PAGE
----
What factors of system performance are hardware related?
(e.g., Do we need a new machine, or a new operating system?)
How does the machine's instruction set affect performance?
Performance
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Which of these airplanes has the best performance?
Airplane Passengers Range (mi) Speed (mph)
Boeing 737-100 101 630 598
Boeing 747 470 4150 610
BAC/Sud Concorde 132 4000 1350
Douglas DC-8-50 146 8720 544
\u2022How much faster is the Concorde compared to the 747?
\u2022How much bigger is the 747 than the Douglas DC-8?
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\u2022 Response Time (latency)
\u2014 How long does it take for my job to run?
\u2014 How long does it take to execute a job?
\u2014 How long must I wait for the database query?
\u2022 Throughput
\u2014 How many jobs can the machine run at once?
\u2014 What is the average execution rate?
\u2014 How much work is getting done?
\u2022 If we upgrade a machine with a new processor what do we increase?
\u2022 If we add a new machine to the lab what do we increase?
Computer Performance: TIME, TIME, TIME
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\u2022 Elapsed Time
\u2013 counts everything (disk and memory accesses, I/O , etc.)
\u2013 a useful number, but often not good for comparison purposes
\u2022 CPU time
\u2013 doesn't count I/O or time spent running other programs
\u2013 can be broken up into system time, and user time
\u2022 Our focus: user CPU time
\u2013 time spent executing the lines of code that are &quot;in&quot; our program
Execution Time
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\u2022 For some program running on machine X,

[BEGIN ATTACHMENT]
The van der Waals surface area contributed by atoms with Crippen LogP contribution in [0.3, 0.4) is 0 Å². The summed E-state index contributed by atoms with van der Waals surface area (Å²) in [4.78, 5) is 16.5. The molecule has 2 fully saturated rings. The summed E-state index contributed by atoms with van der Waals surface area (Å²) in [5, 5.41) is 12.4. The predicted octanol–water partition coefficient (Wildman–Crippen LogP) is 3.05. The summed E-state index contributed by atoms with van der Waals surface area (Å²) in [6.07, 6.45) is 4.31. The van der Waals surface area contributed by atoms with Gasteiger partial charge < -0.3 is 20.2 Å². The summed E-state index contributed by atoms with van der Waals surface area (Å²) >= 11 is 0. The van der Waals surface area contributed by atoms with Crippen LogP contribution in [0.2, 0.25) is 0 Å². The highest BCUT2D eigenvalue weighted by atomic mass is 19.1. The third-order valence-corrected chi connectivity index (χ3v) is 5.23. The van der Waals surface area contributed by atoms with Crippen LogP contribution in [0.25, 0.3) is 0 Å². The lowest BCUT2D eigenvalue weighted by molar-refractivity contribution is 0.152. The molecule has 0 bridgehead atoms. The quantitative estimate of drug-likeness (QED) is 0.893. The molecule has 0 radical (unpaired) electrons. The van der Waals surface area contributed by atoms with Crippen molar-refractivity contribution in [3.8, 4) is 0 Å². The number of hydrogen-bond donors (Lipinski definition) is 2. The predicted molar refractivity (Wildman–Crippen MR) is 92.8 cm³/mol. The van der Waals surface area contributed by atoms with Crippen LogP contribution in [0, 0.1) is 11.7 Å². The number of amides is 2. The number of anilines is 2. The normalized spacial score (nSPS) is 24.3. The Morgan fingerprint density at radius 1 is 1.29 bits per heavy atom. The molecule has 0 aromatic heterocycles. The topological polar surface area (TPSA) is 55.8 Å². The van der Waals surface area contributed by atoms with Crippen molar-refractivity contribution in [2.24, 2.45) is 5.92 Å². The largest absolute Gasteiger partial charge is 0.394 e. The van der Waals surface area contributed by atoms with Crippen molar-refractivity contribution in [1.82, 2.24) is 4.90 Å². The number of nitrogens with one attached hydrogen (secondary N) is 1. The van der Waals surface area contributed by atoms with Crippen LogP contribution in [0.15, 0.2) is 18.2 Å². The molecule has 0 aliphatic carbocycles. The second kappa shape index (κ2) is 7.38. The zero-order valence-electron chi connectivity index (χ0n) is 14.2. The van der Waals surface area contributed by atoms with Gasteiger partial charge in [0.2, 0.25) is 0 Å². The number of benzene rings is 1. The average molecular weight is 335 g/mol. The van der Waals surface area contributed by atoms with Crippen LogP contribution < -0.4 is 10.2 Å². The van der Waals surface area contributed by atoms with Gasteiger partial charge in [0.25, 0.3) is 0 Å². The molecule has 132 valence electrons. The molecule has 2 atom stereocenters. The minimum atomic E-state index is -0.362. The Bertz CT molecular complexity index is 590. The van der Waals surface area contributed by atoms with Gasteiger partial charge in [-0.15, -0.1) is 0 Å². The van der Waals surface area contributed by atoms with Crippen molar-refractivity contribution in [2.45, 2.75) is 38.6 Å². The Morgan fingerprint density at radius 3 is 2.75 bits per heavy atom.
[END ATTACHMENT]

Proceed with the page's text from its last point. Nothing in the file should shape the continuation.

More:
PerformanceX = 1 / Execution timeX
\u2022 &quot;X is n times faster than Y&quot;
PerformanceX / PerformanceY = n
\u2022 Problem:
\u2013 machine A runs a program in 20 seconds
\u2013 machine B runs the same program in 25 seconds
Book's Definition of Performance
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Clock Cycles
\u2022 Instead of reporting execution time in seconds, we often use cycles
\u2022 Clock \u201cticks\u201d indicate when to start activities (one abstraction):
\u2022 cycle time = time between ticks = seconds per cycle
\u2022 clock rate (frequency) = cycles per second (1 Hz. = 1 cycle/sec)
A 4 Ghz. clock has a cycle time
time
seconds
program
=
cycles
program
×
seconds
cycle
(ps) spicosecond 2501210

9104
1
=×
×
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So, to improve performance (everything else being equal) you can
either (increase or decrease?)
________ the # of required cycles for a program, or
________ the clock cycle time or, said another way,
________ the clock rate.
How to Improve Performance
seconds
program
=
cycles
program
×
seconds
cycle
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\u2022 Could assume that number of cycles equals number of instructions
This assumption is incorrect,
different instructions take different amounts of time on different machines.
Why? hint: remember that these are machine instructions, not lines of C code
time
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How many cycles are required for a program?
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\u2022 Multiplication takes more time than addition
\u2022 Floating point operations take longer than integer ones
\u2022 Accessing memory takes more time than accessing registers
\u2022 Important point: changing the cycle time often changes the number of
cycles required for various instructions (more later)
time
Different numbers of cycles for different instructions
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\u2022 Our favorite program runs in 10 seconds on computer A, which has a
4 GHz. clock. We are trying to help a computer designer build a new
machine B, that will run this program in 6 seconds. The designer can use
new (or perhaps more expensive) technology to substantially increase the
clock rate, but has informed us that this increase will affect the rest of the
CPU design,